This means that the full JSON I'm working from in this post looks like this:

{
  "events": [
    {
      "id": 1,
      "title": "My Event",
      "location": {
        "id": 2,
        "name": "Donny's House"
      }
    }
  ],
  "locations": [
    {
      "id": 3,
      "name": "Melkweg, Amsterdam"
    }
  ],
  "deleted": {
    "events": [2, 8],
    "locations": [4, 7]
  },
  "version_token": "1234567890"
}

Your server's responses might look completely different, and that's perfectly fine. My goal is to explain the strategy I'm building on top of this response in a way that will allow you to write your own sync strategy even if your server is completely different.

Configuring your Core Data store

When you implement a sync strategy that writes remote data to a local Core Data store it's crucial that you prevent data duplication. While Core Data should typically not be treated as a store that has a concept of primary keys, we can apply a unique constraint on one or more properties of a Core Data model.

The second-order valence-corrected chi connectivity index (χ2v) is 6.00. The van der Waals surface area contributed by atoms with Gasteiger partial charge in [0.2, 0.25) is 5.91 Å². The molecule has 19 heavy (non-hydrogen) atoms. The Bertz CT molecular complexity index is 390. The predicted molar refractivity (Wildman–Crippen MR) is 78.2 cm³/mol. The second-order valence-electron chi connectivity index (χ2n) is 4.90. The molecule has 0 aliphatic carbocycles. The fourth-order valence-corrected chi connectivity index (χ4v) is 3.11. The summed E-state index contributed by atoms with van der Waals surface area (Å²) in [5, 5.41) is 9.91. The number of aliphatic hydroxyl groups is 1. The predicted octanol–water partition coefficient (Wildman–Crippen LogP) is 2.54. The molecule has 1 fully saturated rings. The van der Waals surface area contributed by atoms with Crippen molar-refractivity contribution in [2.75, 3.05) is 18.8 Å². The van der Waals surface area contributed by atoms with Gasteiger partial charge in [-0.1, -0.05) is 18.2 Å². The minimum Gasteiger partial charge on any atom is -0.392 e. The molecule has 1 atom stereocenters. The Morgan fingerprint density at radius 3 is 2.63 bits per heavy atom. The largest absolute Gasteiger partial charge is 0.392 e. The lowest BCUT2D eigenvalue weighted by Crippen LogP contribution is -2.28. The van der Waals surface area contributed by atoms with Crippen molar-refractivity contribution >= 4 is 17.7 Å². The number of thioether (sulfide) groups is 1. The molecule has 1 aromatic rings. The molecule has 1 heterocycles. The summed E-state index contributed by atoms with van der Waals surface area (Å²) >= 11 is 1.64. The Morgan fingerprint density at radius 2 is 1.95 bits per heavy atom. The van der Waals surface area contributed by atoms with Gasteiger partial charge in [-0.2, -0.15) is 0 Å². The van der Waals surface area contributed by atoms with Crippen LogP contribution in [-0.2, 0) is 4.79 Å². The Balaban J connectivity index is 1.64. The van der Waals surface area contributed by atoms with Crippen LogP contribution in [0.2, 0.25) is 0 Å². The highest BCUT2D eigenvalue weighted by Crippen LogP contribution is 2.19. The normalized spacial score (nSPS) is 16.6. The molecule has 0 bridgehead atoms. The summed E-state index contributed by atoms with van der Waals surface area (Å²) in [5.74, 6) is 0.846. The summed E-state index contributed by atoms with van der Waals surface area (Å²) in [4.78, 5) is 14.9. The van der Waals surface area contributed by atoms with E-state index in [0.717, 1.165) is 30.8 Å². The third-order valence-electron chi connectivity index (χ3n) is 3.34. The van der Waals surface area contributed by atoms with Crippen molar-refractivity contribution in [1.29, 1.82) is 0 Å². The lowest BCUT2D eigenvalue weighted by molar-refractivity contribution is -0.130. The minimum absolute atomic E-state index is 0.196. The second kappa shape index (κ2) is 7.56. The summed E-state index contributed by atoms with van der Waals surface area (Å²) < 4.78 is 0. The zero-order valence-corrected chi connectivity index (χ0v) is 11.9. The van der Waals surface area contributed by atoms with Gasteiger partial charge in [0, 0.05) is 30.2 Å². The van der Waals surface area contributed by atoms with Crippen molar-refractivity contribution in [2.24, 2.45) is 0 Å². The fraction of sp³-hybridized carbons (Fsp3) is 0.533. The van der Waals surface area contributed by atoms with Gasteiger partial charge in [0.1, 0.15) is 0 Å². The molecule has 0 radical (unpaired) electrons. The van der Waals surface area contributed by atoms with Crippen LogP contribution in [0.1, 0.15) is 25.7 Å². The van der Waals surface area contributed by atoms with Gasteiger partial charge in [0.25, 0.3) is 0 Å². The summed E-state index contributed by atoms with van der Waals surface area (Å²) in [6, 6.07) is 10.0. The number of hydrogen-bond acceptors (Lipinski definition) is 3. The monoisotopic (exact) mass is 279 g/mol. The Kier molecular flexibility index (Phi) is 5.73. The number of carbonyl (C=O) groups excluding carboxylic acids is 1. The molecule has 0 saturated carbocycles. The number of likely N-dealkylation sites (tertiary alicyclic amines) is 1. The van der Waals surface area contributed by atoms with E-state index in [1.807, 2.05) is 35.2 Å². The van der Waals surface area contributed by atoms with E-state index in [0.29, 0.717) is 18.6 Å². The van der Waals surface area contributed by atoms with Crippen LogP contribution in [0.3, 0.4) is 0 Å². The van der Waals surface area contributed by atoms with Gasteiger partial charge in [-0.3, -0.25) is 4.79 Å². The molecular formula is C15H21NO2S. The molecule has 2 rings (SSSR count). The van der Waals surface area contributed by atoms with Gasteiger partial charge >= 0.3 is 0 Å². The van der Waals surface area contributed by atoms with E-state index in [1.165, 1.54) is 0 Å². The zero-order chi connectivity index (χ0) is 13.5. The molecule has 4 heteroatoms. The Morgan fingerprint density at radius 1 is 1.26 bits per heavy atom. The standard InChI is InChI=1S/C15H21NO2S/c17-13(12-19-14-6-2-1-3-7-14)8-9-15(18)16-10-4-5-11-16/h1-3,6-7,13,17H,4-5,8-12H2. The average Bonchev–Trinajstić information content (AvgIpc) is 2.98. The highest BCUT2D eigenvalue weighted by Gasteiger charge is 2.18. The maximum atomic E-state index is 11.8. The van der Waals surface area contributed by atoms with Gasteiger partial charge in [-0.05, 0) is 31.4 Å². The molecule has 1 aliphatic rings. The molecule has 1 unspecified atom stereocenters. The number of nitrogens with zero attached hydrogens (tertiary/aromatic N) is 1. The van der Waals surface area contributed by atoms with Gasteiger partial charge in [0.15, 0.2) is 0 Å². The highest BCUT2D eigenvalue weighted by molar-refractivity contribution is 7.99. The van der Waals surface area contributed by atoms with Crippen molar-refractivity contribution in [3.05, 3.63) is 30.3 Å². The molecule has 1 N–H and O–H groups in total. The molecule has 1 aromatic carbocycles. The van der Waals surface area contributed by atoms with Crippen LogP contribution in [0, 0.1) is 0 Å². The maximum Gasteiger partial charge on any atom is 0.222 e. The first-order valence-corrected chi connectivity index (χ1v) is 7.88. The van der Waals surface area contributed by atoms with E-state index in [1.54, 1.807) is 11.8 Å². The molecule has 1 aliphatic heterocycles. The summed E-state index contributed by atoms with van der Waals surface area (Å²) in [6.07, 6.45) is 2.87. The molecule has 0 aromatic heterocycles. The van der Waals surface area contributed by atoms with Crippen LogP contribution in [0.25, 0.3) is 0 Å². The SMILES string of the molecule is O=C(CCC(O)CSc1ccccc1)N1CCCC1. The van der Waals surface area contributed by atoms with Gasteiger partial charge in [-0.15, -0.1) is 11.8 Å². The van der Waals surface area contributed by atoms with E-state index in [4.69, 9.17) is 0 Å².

To do this, open the Core Data model editor, select the Entity that needs a unique contraint and use the Data model inspector in the right-hand sidebar to add Constraints. You can provide a list of comma-separated values if you want to determine uniqueness on a combination of multiple properties.

When you add a unique constraint like this, Core Data will consider it an error if you try to save an object with a duplicate value for the key you provided. So in this case, saving two Event objects with the same id would result in an error.